How To Make Hummingbird Crack!

How To Make Hummingbird Crack!
How To Make Hummingbird Crack!

You have to admit hummingbirds are more than cute; they truly are extraordinary! It is easy to become mesmerized by these majestic little creatures as they buzz into the yard with their resplendent feathers, astounding speed, stupendous maneuvers, and fantastic feeding skills.

Hummingbirds burn some serious calories. They expend an enormous amount of energy fluttering their wings up to 80 times per second. Their tiny hearts beat at 1,260-beats per minute, and with high body temperatures and heavy breathing, they eat a lot… and very often.

Several species of hummingbirds grace North America with their presence every summer. These acrobats are the only bird that can fly backward or hover in place thanks to their unique “figure-eight” motion wing-flapping skills. If you don’t want to miss the action, you’ll need a sweet nectar to draw them into your yard.

To provide those sweet-tooth, sucrose-craving birds with enough nutrients to flourish, you only need a few simple ingredients to fill a feeder. Since Hummingbirds feed mainly on nectar, it’s easy to recreate a homemade nature-like cocktail that they can’t get enough of.

Here’s how to make hummingbird crack!

Hummingbird Nectar Recipe:

  • In a pot, add four parts water to one part refined white sugar.
  • Heat the mixture on low, stirring until the sugar dissolves for approximately 2 minutes.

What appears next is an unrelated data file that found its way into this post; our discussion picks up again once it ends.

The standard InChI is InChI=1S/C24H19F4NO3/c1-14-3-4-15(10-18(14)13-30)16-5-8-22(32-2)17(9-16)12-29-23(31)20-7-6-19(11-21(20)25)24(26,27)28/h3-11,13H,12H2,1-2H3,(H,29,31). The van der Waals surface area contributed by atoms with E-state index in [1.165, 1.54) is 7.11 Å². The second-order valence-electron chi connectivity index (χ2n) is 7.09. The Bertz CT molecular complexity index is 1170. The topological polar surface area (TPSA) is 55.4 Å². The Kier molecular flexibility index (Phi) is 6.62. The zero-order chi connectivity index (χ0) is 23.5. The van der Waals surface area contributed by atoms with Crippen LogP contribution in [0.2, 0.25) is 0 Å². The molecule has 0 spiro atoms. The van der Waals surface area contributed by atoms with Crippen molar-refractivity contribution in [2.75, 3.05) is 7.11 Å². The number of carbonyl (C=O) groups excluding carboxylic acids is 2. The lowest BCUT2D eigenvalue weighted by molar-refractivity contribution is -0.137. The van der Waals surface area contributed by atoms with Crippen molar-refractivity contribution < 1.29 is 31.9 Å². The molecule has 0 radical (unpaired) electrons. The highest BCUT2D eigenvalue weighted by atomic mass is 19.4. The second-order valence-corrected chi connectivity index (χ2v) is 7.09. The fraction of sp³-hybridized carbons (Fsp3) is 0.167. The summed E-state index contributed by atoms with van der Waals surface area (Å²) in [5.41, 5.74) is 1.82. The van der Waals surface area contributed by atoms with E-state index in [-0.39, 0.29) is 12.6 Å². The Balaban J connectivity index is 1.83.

• Let the liquid cool completely before pouring that sweet juice into the feeders as to not damage the container or the hummingbird.

What To Keep In Mind When Making Hummingbird Food:

  • Only use plain white table sugar when making your nectar. The dangers of alternative sweeteners like honey, molasses, raw sugars and brown sugar are that they contain levels of iron, causing mold to grow faster, which can quickly ferment and is deadly for a hummingbird to consume.
  • Shy away from the store-bought red dye mixtures, as they can contain chemicals that are harmful to hummingbirds. Since most feeders are bright and colorful, coloring the juice adds nothing but a visual effect — it’s simply not necessary.
  • Feeders need to be cleaned weekly. However, during the warmer months, every 3 to 5 days is better to avoid mold. Rinse feeders well and never leave any soapy residue behind or it could contaminate the juice and harm the birds.

Now… just sit back and enjoy the show as the birds buzz into your yard for hummingbird happy hour. Cheers!

VIABeverley Miles